• To oversee that this effort is doing what it is supposed to do, e.g., by collecting feedback from the groups and teachers after the event, and to report to the Management Board/Education committee/what have you on this.

The notable thing about this exercise is that much of the administrative work can actually be done over the 'net once a few basics are established. These basics could be put together, from pre-fabricated pieces of software widely available for free, during the course of a week or two by a qualified person working, like the outreach coordinator, from essentially anywhere in the civilised world. If outreach coordinating proves too much work for a single person, make it a team of three; the job should scale horizontally very nicely. Institute “outreach@rscds.org” and “http://outreach.rscds.org” and publicise these addresses everywhere so people can easily find this service.

I would also like to ask how many of the oft heard grievances are historical? but perpeturated ad infinitum? And how many are recent? Not that there are no mistakes or errors now, of course there is.

The historical grievances come up again and again not because people like to root around in bygones but because they think the grievances are still unsolved and/or the same thing could happen again any day. The way to get rid of such issues is to ensure that they are actually buried three metres deep with a pointed stake through their hearts. If this means publically admitting that we had it wrong then, well, this is just too bad. So the Publications Committee at the time changed the ending of Last of the Lairds in Book 22 and Hugh Thurston didn’t actually like the change? The correct answer to somebody bringing this up today is not “These are our books, and we get to decide what’s in them” but “Well yes, that seemed the right thing to do at the time – nearly 50 years ago, as a matter of fact –, but apparently it wasn’t quite. We have changed our policy and procedures such that things like this are not going to happen again. In the meantime, here’s a description of The Second-to-Last Of The Lairds for you, which is a dance by Dr Thurston.” Just an example.

I’ve been running this list for nearly fifteen years now and I shall be the first person to admit that I made more than my share of embarrassing boo-boos (especially ones that seemed a good idea at the time but later on turned out to be lemons the size of watermelons). Funnily enough, people still talk to me. The lesson I take from this is that if we manage to be correct and reasonable most of the time we will be allowed to be human every so often.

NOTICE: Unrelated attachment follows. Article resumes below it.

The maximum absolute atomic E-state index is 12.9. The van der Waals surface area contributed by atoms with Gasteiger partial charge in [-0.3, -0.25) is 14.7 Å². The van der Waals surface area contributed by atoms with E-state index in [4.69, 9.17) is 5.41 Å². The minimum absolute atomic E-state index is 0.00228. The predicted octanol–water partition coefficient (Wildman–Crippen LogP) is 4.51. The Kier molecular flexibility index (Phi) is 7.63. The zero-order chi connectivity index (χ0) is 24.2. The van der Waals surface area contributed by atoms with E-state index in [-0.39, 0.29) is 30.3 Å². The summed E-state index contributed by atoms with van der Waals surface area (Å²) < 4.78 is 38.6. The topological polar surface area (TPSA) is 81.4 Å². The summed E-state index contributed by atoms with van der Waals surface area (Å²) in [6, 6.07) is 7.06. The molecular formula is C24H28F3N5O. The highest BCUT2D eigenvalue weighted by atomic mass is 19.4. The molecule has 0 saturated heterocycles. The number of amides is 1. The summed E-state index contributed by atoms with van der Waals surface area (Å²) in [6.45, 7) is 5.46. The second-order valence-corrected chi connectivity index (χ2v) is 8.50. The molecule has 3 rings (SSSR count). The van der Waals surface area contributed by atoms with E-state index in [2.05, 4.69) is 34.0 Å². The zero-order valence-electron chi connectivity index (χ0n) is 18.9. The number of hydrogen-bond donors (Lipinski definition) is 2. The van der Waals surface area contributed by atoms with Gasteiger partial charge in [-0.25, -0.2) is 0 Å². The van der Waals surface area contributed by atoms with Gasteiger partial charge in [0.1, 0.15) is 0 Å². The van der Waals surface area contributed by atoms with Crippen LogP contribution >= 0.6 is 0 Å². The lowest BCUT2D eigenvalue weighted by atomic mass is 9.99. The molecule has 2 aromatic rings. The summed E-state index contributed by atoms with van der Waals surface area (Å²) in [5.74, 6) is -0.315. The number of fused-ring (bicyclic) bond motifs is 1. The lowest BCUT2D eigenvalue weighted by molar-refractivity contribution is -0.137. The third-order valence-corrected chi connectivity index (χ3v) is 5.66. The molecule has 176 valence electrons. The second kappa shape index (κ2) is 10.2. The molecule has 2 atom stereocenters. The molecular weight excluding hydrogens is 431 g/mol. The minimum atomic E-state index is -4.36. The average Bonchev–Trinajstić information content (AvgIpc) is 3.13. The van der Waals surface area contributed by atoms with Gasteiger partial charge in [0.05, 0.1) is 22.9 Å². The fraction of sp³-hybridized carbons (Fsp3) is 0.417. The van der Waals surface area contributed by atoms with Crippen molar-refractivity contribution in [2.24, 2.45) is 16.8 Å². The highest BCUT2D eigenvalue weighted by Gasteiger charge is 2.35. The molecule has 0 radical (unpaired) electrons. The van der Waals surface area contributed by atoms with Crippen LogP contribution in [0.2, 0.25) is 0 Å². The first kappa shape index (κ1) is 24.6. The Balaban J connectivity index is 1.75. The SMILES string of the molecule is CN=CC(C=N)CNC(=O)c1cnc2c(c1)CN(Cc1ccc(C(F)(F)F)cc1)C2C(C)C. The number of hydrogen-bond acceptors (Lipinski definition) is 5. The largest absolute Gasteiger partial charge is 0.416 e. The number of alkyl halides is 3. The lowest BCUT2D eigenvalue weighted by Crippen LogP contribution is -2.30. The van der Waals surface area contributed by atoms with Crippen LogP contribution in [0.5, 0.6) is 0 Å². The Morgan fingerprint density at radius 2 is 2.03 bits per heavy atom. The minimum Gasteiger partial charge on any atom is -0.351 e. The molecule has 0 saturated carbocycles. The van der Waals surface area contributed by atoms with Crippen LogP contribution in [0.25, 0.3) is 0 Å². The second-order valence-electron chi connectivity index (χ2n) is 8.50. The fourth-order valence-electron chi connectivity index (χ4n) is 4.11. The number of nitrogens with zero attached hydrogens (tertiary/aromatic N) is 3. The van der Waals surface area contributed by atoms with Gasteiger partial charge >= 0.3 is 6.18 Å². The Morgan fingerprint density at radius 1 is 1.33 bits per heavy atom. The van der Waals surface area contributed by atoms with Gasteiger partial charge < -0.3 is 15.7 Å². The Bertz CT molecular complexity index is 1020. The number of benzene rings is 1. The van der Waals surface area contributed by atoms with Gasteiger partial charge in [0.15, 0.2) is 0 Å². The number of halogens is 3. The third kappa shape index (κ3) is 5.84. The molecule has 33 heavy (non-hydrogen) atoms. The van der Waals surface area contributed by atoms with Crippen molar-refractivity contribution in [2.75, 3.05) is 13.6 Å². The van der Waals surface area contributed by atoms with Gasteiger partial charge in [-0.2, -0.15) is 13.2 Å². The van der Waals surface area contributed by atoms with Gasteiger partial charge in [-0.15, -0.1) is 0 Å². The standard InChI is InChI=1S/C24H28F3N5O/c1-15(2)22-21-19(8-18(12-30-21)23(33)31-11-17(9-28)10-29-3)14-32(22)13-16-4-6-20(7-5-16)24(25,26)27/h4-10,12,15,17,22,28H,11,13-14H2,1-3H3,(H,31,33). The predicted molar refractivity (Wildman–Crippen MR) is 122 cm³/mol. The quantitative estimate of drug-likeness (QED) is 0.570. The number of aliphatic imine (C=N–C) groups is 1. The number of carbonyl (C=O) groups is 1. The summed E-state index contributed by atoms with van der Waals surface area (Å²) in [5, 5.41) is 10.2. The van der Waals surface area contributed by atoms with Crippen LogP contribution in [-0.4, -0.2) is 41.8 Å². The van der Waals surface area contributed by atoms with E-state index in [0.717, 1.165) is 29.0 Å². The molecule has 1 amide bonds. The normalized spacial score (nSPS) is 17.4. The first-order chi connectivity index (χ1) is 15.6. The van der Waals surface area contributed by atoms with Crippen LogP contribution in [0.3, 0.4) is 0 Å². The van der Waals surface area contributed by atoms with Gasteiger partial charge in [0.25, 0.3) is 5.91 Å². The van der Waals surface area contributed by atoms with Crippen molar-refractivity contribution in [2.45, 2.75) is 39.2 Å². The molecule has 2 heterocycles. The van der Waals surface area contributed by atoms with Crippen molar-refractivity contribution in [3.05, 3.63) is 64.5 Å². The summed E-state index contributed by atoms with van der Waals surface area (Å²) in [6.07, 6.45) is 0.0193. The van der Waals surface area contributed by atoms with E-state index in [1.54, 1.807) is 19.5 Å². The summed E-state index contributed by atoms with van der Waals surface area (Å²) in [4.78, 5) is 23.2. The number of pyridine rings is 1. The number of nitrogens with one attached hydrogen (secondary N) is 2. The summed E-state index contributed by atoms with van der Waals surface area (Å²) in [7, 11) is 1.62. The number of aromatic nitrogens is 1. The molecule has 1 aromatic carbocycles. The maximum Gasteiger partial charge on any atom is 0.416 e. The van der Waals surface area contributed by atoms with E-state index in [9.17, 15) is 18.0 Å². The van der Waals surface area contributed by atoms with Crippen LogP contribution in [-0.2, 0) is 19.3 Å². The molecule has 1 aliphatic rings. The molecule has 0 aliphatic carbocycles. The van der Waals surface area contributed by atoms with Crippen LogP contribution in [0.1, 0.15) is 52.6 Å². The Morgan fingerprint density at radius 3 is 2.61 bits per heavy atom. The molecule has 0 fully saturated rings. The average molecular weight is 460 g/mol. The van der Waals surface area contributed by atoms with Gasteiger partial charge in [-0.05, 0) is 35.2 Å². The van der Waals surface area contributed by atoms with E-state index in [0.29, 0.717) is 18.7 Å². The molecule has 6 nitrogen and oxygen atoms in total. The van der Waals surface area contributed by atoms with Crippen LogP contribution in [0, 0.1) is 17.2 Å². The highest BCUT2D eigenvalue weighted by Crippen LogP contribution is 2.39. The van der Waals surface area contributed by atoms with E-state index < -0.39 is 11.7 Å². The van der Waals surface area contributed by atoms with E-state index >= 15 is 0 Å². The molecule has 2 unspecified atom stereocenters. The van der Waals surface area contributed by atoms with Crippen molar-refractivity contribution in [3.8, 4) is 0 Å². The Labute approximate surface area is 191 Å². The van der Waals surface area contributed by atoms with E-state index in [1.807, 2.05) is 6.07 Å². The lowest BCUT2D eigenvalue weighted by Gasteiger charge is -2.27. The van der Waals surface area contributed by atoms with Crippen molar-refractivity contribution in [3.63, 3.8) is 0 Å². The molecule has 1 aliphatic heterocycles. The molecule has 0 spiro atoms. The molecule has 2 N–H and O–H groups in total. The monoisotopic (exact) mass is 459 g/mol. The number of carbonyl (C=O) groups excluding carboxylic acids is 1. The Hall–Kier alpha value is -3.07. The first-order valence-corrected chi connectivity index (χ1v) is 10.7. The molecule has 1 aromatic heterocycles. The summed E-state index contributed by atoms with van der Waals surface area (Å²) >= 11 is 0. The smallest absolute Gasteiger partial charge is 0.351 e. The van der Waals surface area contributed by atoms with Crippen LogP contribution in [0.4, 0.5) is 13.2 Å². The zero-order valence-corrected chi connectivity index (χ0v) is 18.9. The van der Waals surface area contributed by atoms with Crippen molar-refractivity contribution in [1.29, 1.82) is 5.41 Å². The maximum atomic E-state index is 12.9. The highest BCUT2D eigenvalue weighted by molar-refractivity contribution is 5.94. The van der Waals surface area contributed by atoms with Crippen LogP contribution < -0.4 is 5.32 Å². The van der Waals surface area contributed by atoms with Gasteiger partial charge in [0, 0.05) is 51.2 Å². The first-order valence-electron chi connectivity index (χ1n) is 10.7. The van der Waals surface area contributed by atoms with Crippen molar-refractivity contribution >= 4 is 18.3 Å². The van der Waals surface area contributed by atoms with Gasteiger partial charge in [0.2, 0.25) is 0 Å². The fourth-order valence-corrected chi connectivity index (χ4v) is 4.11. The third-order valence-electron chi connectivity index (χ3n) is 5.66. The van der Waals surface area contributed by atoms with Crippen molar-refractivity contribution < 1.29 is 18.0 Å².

Things are changing for the ‘better’ - Communication still needs worked on, but it is getting there albeit slowly.

I think communication is the key issue that we have to sort out, actually. This means communication between the governing bodies and the membership as well as communication between the members of the governing bodies themselves.

For example, why do technique questions have to be passed from HQ to a committee with the answers going back the same way in reverse? And why does the “Technique Q&A” page not actually say where questions should be sent in the first place? The way I would handle this is by means of a “blog” (similar to Lara’s “8x32” blog for posting new dances) to which members of the technique sub-committee would be able to post contributions, together with a “technique@rscds.org” address that would redirect to those people. This address would be published in prominent places (web site, magazine). Incoming questions of the sort that somebody of, say, Malcolm Brown’s calibre could handle outright could be answered outright (possibly with suitable caveats attached). More difficult ones could be debated among the committee members on a private or dedicated public mailing list (or even on Strathspey) and an answer posted later. People could (shock horror) comment on the posted answers. You could even have a little survey widget on the side to find out what people think about the contentious issue of the week.